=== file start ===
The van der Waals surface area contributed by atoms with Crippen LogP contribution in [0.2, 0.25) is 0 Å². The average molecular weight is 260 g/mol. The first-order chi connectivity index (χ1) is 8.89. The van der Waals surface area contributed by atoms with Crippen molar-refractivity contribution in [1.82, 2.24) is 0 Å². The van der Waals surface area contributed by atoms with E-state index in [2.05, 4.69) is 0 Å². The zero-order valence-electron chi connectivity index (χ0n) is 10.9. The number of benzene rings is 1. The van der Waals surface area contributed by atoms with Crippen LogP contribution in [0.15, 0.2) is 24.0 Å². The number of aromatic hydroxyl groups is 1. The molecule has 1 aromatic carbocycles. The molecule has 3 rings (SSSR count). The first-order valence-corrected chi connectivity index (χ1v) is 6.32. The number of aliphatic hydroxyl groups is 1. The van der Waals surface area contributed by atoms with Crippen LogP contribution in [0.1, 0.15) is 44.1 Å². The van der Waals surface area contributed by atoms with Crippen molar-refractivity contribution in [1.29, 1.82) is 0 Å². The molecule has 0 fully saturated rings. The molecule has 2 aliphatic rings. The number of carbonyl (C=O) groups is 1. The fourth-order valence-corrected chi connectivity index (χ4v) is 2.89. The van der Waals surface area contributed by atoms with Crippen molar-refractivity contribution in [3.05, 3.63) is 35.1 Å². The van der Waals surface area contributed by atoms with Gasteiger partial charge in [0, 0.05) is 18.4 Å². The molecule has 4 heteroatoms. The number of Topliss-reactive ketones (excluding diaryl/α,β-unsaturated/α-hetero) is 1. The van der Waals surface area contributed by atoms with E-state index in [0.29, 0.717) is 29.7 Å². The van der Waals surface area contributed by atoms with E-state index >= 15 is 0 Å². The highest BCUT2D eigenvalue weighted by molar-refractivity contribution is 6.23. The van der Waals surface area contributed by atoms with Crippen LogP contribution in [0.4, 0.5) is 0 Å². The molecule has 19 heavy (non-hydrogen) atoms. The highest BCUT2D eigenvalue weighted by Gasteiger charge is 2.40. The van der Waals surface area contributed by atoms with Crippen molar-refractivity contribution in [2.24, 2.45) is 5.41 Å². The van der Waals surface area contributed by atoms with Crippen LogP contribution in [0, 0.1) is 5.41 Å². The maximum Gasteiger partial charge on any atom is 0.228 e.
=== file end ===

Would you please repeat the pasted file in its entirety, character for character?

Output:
The van der Waals surface area contributed by atoms with Crippen LogP contribution in [0.2, 0.25) is 0 Å². The average molecular weight is 260 g/mol. The first-order chi connectivity index (χ1) is 8.89. The van der Waals surface area contributed by atoms with Crippen molar-refractivity contribution in [1.82, 2.24) is 0 Å². The van der Waals surface area contributed by atoms with E-state index in [2.05, 4.69) is 0 Å². The zero-order valence-electron chi connectivity index (χ0n) is 10.9. The number of benzene rings is 1. The van der Waals surface area contributed by atoms with Crippen LogP contribution in [0.15, 0.2) is 24.0 Å². The number of aromatic hydroxyl groups is 1. The molecule has 1 aromatic carbocycles. The molecule has 3 rings (SSSR count). The first-order valence-corrected chi connectivity index (χ1v) is 6.32. The number of aliphatic hydroxyl groups is 1. The van der Waals surface area contributed by atoms with Crippen LogP contribution in [0.1, 0.15) is 44.1 Å². The van der Waals surface area contributed by atoms with Crippen molar-refractivity contribution in [1.29, 1.82) is 0 Å². The molecule has 0 fully saturated rings. The molecule has 2 aliphatic rings. The number of carbonyl (C=O) groups is 1. The fourth-order valence-corrected chi connectivity index (χ4v) is 2.89. The van der Waals surface area contributed by atoms with Crippen molar-refractivity contribution in [3.05, 3.63) is 35.1 Å². The van der Waals surface area contributed by atoms with Gasteiger partial charge in [0, 0.05) is 18.4 Å². The molecule has 4 heteroatoms. The number of Topliss-reactive ketones (excluding diaryl/α,β-unsaturated/α-hetero) is 1. The van der Waals surface area contributed by atoms with E-state index in [0.29, 0.717) is 29.7 Å². The van der Waals surface area contributed by atoms with E-state index >= 15 is 0 Å². The highest BCUT2D eigenvalue weighted by molar-refractivity contribution is 6.23. The van der Waals surface area contributed by atoms with Crippen LogP contribution in [0.4, 0.5) is 0 Å². The molecule has 19 heavy (non-hydrogen) atoms. The highest BCUT2D eigenvalue weighted by Gasteiger charge is 2.40. The van der Waals surface area contributed by atoms with Crippen molar-refractivity contribution in [2.24, 2.45) is 5.41 Å². The van der Waals surface area contributed by atoms with Crippen LogP contribution in [0, 0.1) is 5.41 Å². The maximum Gasteiger partial charge on any atom is 0.228 e.